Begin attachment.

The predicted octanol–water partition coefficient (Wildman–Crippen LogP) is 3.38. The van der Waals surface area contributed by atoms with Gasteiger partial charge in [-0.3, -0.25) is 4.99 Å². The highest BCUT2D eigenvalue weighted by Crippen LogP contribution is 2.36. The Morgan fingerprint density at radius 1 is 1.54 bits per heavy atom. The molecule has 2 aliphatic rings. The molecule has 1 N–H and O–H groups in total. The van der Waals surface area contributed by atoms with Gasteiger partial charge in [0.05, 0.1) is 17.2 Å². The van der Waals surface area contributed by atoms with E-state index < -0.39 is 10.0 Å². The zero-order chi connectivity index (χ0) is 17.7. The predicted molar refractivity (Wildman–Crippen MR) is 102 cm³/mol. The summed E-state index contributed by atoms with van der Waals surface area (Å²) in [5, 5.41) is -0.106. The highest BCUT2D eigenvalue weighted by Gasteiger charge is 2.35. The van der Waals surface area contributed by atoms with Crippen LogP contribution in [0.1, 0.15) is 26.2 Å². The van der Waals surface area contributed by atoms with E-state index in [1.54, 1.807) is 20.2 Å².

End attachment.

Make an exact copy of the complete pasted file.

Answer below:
The predicted octanol–water partition coefficient (Wildman–Crippen LogP) is 3.38. The van der Waals surface area contributed by atoms with Gasteiger partial charge in [-0.3, -0.25) is 4.99 Å². The highest BCUT2D eigenvalue weighted by Crippen LogP contribution is 2.36. The Morgan fingerprint density at radius 1 is 1.54 bits per heavy atom. The molecule has 2 aliphatic rings. The molecule has 1 N–H and O–H groups in total. The van der Waals surface area contributed by atoms with Gasteiger partial charge in [0.05, 0.1) is 17.2 Å². The van der Waals surface area contributed by atoms with E-state index < -0.39 is 10.0 Å². The zero-order chi connectivity index (χ0) is 17.7. The predicted molar refractivity (Wildman–Crippen MR) is 102 cm³/mol. The summed E-state index contributed by atoms with van der Waals surface area (Å²) in [5, 5.41) is -0.106. The highest BCUT2D eigenvalue weighted by Gasteiger charge is 2.35. The van der Waals surface area contributed by atoms with Crippen LogP contribution in [0.1, 0.15) is 26.2 Å². The van der Waals surface area contributed by atoms with E-state index in [1.54, 1.807) is 20.2 Å².